Recovering From CrossFit Injuries

How soon after an injury before you start training again

It is difficult to say how quickly an athlete can return from injury, in general  I am pretty aggressive in returning athletes form injury. It is however very important following an injury for the athlete to see the appropriate professional for proper diagnosis. Private Chiropractors, Osteopaths, and Physiotherapists are trained to properly diagnose the injury and can refer to an orthopaedic consultant or imaging if necessary. Finding a professional who is familiar with CrossFit is important as they will understand the demands of the sport.

Many injuries can be worked around by modifying WODs. My clinic is inside a CrossFit box allowing me to communicate directly with the coach to scale the workout appropriately for the patient’s injury. I also, have my patient’s work on the appropriate stability and mobility exercises in order to correct the biomechanical issues which lead to the injury in the first place.


What’s to do when you experience an injury

The first thing an athlete should do when injured is stop and tell their coach. If a fracture or other serious injury is suspected a trip to A&E may be in order. Ice the area of concern 10-20 minutes at a time for the first 48 hours. RockTape kinesiology tape can help decrease inflammation and pain. If the injury worsens or does not improve consult the appropriate medical professional. Ice has been a little bit controversial as of late, but I still consider it the first line of defence in the first 48 hours after an injury.


What’s the most effective way of speeding up recovery?

The most effective way to speed up recovery is to rest the injured area and get the appropriate diagnosis and treatment. It’s always easier to treat an injury in its early stages, the longer you leave an injury the more difficult it can be to treat. I do find CrossFit athletes recover a lot quicker than the average patient due to their diligence with rehab and higher health status as the result of training and nutrition.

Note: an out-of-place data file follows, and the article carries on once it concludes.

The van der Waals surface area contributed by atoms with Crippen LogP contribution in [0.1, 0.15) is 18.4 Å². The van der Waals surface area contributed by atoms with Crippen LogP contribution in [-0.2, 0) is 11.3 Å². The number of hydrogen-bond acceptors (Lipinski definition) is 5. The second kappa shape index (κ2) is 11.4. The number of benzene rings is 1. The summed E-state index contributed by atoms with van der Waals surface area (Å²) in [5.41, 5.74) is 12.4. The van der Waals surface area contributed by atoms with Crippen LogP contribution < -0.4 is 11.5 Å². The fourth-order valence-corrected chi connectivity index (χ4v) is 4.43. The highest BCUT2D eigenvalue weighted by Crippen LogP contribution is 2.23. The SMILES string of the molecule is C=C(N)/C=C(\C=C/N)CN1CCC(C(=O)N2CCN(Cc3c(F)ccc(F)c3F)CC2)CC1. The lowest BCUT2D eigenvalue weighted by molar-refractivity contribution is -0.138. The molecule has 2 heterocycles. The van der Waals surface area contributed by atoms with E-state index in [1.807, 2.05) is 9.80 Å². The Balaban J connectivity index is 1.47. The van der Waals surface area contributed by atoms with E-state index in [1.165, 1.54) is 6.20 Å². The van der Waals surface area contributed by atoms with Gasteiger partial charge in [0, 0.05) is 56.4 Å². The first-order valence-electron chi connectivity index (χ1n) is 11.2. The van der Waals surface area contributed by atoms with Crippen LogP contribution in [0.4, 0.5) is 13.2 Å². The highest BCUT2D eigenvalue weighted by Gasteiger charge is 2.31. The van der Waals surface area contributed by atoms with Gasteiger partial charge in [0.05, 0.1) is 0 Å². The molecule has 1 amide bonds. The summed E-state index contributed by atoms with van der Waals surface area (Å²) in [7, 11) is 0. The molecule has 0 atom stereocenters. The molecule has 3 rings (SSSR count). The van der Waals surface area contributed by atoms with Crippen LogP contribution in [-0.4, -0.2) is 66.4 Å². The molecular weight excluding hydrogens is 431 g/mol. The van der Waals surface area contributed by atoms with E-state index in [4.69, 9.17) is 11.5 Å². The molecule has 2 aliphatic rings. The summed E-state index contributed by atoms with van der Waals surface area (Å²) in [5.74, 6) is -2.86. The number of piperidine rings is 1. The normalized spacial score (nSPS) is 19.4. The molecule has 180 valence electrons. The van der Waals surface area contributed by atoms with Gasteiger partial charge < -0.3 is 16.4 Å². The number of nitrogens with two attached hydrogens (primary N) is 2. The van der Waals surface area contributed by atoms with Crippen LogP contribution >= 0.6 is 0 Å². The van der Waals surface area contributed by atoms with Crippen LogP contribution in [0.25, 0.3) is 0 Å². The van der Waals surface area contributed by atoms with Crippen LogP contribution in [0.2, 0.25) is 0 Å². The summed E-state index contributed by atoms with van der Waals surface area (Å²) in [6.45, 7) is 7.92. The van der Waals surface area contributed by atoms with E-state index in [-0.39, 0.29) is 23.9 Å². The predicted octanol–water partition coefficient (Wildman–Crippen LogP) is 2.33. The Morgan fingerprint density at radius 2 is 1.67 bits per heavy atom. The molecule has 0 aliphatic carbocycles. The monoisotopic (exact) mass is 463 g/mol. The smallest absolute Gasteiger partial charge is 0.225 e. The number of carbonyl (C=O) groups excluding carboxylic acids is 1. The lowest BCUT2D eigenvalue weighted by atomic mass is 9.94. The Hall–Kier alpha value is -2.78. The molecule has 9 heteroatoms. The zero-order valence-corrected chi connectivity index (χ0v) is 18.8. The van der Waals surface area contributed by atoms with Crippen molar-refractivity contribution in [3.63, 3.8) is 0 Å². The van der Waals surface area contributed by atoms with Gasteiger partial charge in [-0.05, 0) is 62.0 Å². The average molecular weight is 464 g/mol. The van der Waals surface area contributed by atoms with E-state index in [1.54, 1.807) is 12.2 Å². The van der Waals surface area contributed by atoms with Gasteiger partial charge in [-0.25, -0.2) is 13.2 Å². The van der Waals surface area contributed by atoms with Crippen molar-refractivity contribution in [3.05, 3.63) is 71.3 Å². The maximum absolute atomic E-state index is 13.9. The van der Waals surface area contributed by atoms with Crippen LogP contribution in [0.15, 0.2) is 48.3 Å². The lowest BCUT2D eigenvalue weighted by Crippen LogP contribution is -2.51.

Treatment from a chiropractor, osteopath, or physiotherapist may include manipulation, soft-tissue work, kinesiology taping, and rehabilitative exercise. The professional should also have a plan to modify training as not to aggravate the injury. I tend to not take the athlete out of training completely, the sense of community CrossFit provides can be a motivating factor in obtaining full recovery. It is crucial to correct the biomechanical abnormalities that caused the injury or the result of the injury itself.

Proper nutrition can also aid in recovery, Omega 3 fatty acids and adequate protein intake can speed up the recovery process of an athlete. The correct balance of Omega 3 and Omega 6 can have an anti-inflammatory effect and supplementing with a good quality glucosamine supplement such as GLC 2000 can provide the nutrients necessary for production of cartilage.

Nutrition for Recovery


Protection when returning to training post injury

Rocktape along with various braces and supports can help protect certain joints. RockTape, a premium brand of kinesiology tape can help decrease pain, inflammation, help achieve improved biomechanics, and enhance certain postures. I served on the Athlete’s Services Team at the 2014 Crossfit Regionals in Copenhagen providing treatment for the athletes. Many athletes would get taped before each workout either due to injuries or to aid in performance. Kinesiology tape provides a lifting effect on the skin in order to increase circulation and take pressure off of pain and pressure receptors under the skin. It also provides a neurosensory stimulation to help improve proprioception (joint position sense), and improve gliding of the muscles under the skin.

Knee sleeves such as RockTape Knee Caps or Rehband can help keep the knee joint warm and help the athlete feel a bit more secure especially when lifting heavy weights. Wrist wraps can provide a bit of support to the wrist during overhead lifting and confidence in the front rack position. Weight lifting belts help engage the core musculature by increasing intra- abdominal pressure in order to provide support to the lumbar spine during heavy lifts. Lifting shoes allow an athlete lacking ankle dorsiflexion to squat a bit deeper as well as provide a solid base of support to push off of in whilst squatting or Olympic lifting. RockTape also has RockGuards which can protect the shin during rope climbs or box jumps.

Crossfit Injury Protection

What’s the biggest mistake you see athletes make once they’re injured or when returning?

The biggest mistakes I see athletes make when returning from an injury is doing too much too soon, not correcting the form that lead to the injury, or not continuing with the stability/ mobility exercises post-injury.

Many athletes don’t get the proper care to correct the biomechanical problem that led to the injury. Pain is usually the last thing to show up and the first thing to go and it is usually the result of an underlying biomechanical issue. Many think of pain as dysfunction. Pain is function because the body is telling you something is wrong and tissue is being damaged. The victim always screams, the criminal never does.